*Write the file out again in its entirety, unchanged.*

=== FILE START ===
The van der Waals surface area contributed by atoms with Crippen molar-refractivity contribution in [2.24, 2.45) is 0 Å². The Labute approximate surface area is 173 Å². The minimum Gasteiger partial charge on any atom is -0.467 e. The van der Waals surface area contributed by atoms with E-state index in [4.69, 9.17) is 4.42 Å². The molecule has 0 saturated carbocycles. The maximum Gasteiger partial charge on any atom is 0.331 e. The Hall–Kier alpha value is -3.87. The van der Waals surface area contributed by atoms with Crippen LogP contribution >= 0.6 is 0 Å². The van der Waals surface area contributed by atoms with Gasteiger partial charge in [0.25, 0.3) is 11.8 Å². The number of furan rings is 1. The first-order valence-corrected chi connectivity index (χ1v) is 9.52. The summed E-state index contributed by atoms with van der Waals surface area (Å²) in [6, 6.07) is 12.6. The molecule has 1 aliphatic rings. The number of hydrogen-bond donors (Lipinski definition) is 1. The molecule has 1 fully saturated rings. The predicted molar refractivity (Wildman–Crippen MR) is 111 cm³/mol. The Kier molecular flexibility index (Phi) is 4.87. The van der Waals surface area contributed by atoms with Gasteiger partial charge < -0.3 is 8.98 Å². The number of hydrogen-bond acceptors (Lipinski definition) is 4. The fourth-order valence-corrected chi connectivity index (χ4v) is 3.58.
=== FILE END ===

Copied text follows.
The van der Waals surface area contributed by atoms with Crippen molar-refractivity contribution in [2.24, 2.45) is 0 Å². The Labute approximate surface area is 173 Å². The minimum Gasteiger partial charge on any atom is -0.467 e. The van der Waals surface area contributed by atoms with E-state index in [4.69, 9.17) is 4.42 Å². The molecule has 0 saturated carbocycles. The maximum Gasteiger partial charge on any atom is 0.331 e. The Hall–Kier alpha value is -3.87. The van der Waals surface area contributed by atoms with Crippen LogP contribution >= 0.6 is 0 Å². The van der Waals surface area contributed by atoms with Gasteiger partial charge in [0.25, 0.3) is 11.8 Å². The number of furan rings is 1. The first-order valence-corrected chi connectivity index (χ1v) is 9.52. The summed E-state index contributed by atoms with van der Waals surface area (Å²) in [6, 6.07) is 12.6. The molecule has 1 aliphatic rings. The number of hydrogen-bond donors (Lipinski definition) is 1. The molecule has 1 fully saturated rings. The predicted molar refractivity (Wildman–Crippen MR) is 111 cm³/mol. The Kier molecular flexibility index (Phi) is 4.87. The van der Waals surface area contributed by atoms with Gasteiger partial charge < -0.3 is 8.98 Å². The number of hydrogen-bond acceptors (Lipinski definition) is 4. The fourth-order valence-corrected chi connectivity index (χ4v) is 3.58.